AMY GOODMAN: Professor Avi Shlaim, we only have a minute, but I want to ask you where you see the solution at this point. Barack Obama will be president on Tuesday in just a few days. Hillary Clinton will be Secretary of State.

AVI SHLAIM: The solution—this is a political conflict, and there is no military conflict to—there is no military solution to this conflict. The only solution lies in negotiations between Israel and Hamas about all the issues involved. President-elect Obama is a very impressive man and a very intelligent man and a very fair-minded man. He hasn’t demonstrated any courage in the course of this crisis. He hasn’t taken any position. He hasn’t called for an immediate ceasefire. So the first step is an immediate ceasefire, and the next step would be negotiations between all the sides about restoring the ceasefire and then moving on to stage two, which is a political settlement to this tragic hundred-year-old conflict.

AMY GOODMAN: And Hillary Clinton as Secretary of State, who said in her confirmation hearing yesterday she wouldn’t negotiate with Hamas?

AVI SHLAIM: Yes, but there are other signs from the Obama campaign that they would be willing to consider low-level, indirect contacts with Hamas. And one has to be grateful for small mercies, so small, minor, low-level contacts with Hamas could lead to a proper dialog in due course. So I remain optimistic that sanity and rationality would take over in American foreign policy after the dreadful last eight years.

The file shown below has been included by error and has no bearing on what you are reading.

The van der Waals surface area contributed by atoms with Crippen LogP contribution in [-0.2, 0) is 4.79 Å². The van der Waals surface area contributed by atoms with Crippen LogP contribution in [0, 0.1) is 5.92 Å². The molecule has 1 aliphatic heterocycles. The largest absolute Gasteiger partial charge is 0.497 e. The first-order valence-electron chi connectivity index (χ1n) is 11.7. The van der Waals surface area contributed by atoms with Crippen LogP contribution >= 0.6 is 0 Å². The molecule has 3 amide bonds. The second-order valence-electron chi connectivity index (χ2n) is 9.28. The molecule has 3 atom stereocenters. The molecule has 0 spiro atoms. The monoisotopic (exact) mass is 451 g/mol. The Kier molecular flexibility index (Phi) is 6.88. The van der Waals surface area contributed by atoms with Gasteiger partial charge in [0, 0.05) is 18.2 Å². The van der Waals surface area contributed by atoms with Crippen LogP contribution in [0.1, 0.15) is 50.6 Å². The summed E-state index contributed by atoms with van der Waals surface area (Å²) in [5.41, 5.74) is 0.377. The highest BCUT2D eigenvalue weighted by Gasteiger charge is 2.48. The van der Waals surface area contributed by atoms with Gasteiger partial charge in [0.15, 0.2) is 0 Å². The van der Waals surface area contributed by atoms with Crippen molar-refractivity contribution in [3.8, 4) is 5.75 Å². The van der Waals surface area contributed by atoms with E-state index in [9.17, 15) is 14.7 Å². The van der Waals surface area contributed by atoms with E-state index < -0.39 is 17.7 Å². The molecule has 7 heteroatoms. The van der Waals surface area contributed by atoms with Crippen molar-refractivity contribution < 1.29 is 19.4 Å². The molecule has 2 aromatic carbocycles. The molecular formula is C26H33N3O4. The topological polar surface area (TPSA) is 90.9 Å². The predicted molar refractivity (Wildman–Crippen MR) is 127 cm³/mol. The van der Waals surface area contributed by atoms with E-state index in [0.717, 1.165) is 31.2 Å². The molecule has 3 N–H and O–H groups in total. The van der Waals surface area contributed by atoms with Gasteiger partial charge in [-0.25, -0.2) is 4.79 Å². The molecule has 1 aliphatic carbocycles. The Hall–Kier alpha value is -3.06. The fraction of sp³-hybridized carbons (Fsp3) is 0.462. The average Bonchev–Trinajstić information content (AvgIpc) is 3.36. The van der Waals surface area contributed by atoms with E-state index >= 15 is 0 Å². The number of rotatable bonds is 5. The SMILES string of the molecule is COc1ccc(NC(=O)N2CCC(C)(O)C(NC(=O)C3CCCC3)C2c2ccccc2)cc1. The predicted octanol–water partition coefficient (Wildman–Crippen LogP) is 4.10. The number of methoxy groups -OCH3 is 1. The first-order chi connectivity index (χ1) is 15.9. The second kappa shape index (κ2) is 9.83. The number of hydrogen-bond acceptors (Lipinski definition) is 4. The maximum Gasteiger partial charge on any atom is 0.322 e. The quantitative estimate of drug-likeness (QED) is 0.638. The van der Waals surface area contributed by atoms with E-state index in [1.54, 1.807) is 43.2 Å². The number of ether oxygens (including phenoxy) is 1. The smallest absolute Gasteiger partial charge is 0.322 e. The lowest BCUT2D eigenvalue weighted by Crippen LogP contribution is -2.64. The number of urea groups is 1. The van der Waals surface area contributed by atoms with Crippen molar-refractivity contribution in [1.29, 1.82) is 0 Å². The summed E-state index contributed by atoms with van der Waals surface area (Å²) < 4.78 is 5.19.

AMY GOODMAN: Professor Avi Shlaim, thank you very much for being with us. Professor Avi Shlaim, professor of international relations at Oxford University, served in the Israeli military—among his books, Lion of Jordan: King Hussein’s Life in War and Peace—known as one of the leading authorities in the world on the Israel-Palestine conflict and Arab-Israel conflict. Among his other books, The Iron Wall.

Why it’s hard to beat Hamas January 8, 2009

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From Wednesday’s Globe and Mail

Many analogies are being made between the Israeli attack against Hamas in Gaza and the 2006 war between Israel and Hezbollah in Lebanon. Here are the most important ones.

The first is about provenance: Hamas and Hezbollah did not exist before 1982. They are the ideological stepchildren of the Likud party and Ariel Sharon, whose embrace of violence, racism and colonization as the means of dealing with occupied Arab populations ultimately generated a will to resist. The trio carrying on Mr. Sharon’s legacy – Ehud Olmert, Ehud Barak and Tzipi Livni – seem blind to the fact that the more force Israel uses, the greater the response in the form of more effective resistance.